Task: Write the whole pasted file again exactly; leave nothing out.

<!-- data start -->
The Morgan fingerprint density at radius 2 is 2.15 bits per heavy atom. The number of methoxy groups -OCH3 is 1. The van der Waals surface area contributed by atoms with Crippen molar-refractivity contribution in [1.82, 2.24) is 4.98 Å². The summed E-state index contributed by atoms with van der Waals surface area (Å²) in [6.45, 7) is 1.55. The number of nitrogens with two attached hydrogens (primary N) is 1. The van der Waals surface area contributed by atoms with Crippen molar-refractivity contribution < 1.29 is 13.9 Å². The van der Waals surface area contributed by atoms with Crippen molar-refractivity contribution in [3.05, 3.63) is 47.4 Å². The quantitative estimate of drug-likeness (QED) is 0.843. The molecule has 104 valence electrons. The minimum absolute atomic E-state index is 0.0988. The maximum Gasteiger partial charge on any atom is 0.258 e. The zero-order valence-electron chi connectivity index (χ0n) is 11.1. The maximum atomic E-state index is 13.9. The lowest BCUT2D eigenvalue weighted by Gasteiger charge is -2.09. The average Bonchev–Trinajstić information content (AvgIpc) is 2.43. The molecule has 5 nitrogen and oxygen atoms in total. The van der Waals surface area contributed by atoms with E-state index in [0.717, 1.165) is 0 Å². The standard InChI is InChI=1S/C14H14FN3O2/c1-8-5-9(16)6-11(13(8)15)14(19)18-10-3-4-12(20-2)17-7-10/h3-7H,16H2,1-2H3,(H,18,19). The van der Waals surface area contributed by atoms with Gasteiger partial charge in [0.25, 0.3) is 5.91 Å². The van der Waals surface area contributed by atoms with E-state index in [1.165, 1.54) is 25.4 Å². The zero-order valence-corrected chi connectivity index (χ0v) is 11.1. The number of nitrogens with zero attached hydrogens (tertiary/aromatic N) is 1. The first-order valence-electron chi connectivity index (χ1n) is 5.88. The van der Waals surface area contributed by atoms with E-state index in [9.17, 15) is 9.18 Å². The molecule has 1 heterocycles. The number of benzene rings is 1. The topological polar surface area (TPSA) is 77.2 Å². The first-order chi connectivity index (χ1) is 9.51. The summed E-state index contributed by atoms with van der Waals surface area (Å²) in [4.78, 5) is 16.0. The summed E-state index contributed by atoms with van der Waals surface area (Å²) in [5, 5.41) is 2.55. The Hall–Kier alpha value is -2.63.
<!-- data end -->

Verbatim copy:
The Morgan fingerprint density at radius 2 is 2.15 bits per heavy atom. The number of methoxy groups -OCH3 is 1. The van der Waals surface area contributed by atoms with Crippen molar-refractivity contribution in [1.82, 2.24) is 4.98 Å². The summed E-state index contributed by atoms with van der Waals surface area (Å²) in [6.45, 7) is 1.55. The number of nitrogens with two attached hydrogens (primary N) is 1. The van der Waals surface area contributed by atoms with Crippen molar-refractivity contribution < 1.29 is 13.9 Å². The van der Waals surface area contributed by atoms with Crippen molar-refractivity contribution in [3.05, 3.63) is 47.4 Å². The quantitative estimate of drug-likeness (QED) is 0.843. The molecule has 104 valence electrons. The minimum absolute atomic E-state index is 0.0988. The maximum Gasteiger partial charge on any atom is 0.258 e. The zero-order valence-electron chi connectivity index (χ0n) is 11.1. The maximum atomic E-state index is 13.9. The lowest BCUT2D eigenvalue weighted by Gasteiger charge is -2.09. The average Bonchev–Trinajstić information content (AvgIpc) is 2.43. The molecule has 5 nitrogen and oxygen atoms in total. The van der Waals surface area contributed by atoms with E-state index in [0.717, 1.165) is 0 Å². The standard InChI is InChI=1S/C14H14FN3O2/c1-8-5-9(16)6-11(13(8)15)14(19)18-10-3-4-12(20-2)17-7-10/h3-7H,16H2,1-2H3,(H,18,19). The van der Waals surface area contributed by atoms with Gasteiger partial charge in [0.25, 0.3) is 5.91 Å². The van der Waals surface area contributed by atoms with E-state index in [1.165, 1.54) is 25.4 Å². The zero-order valence-corrected chi connectivity index (χ0v) is 11.1. The number of nitrogens with zero attached hydrogens (tertiary/aromatic N) is 1. The first-order valence-electron chi connectivity index (χ1n) is 5.88. The van der Waals surface area contributed by atoms with E-state index in [9.17, 15) is 9.18 Å². The molecule has 1 heterocycles. The number of benzene rings is 1. The topological polar surface area (TPSA) is 77.2 Å². The first-order chi connectivity index (χ1) is 9.51. The summed E-state index contributed by atoms with van der Waals surface area (Å²) in [4.78, 5) is 16.0. The summed E-state index contributed by atoms with van der Waals surface area (Å²) in [5, 5.41) is 2.55. The Hall–Kier alpha value is -2.63.